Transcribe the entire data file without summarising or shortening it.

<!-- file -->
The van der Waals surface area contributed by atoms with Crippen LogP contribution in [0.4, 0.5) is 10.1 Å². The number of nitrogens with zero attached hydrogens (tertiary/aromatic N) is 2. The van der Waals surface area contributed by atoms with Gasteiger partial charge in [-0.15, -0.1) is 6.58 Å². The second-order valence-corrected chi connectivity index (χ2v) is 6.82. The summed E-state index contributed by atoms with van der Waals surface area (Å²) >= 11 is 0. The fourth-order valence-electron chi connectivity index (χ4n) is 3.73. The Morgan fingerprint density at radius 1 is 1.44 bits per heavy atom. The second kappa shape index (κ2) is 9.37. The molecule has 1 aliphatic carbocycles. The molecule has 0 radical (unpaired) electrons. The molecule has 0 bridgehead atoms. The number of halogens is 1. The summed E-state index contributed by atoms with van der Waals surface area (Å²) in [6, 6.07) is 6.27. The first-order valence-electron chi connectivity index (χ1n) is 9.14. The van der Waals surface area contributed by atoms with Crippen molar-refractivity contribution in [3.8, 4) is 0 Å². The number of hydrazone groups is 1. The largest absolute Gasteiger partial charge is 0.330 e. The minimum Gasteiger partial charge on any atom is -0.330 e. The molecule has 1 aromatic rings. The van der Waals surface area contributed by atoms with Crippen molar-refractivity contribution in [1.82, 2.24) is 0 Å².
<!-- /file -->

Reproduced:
The van der Waals surface area contributed by atoms with Crippen LogP contribution in [0.4, 0.5) is 10.1 Å². The number of nitrogens with zero attached hydrogens (tertiary/aromatic N) is 2. The van der Waals surface area contributed by atoms with Gasteiger partial charge in [-0.15, -0.1) is 6.58 Å². The second-order valence-corrected chi connectivity index (χ2v) is 6.82. The summed E-state index contributed by atoms with van der Waals surface area (Å²) >= 11 is 0. The fourth-order valence-electron chi connectivity index (χ4n) is 3.73. The Morgan fingerprint density at radius 1 is 1.44 bits per heavy atom. The second kappa shape index (κ2) is 9.37. The molecule has 1 aliphatic carbocycles. The molecule has 0 radical (unpaired) electrons. The molecule has 0 bridgehead atoms. The number of halogens is 1. The summed E-state index contributed by atoms with van der Waals surface area (Å²) in [6, 6.07) is 6.27. The first-order valence-electron chi connectivity index (χ1n) is 9.14. The van der Waals surface area contributed by atoms with Crippen molar-refractivity contribution in [3.8, 4) is 0 Å². The number of hydrazone groups is 1. The largest absolute Gasteiger partial charge is 0.330 e. The minimum Gasteiger partial charge on any atom is -0.330 e. The molecule has 1 aromatic rings. The van der Waals surface area contributed by atoms with Crippen molar-refractivity contribution in [1.82, 2.24) is 0 Å².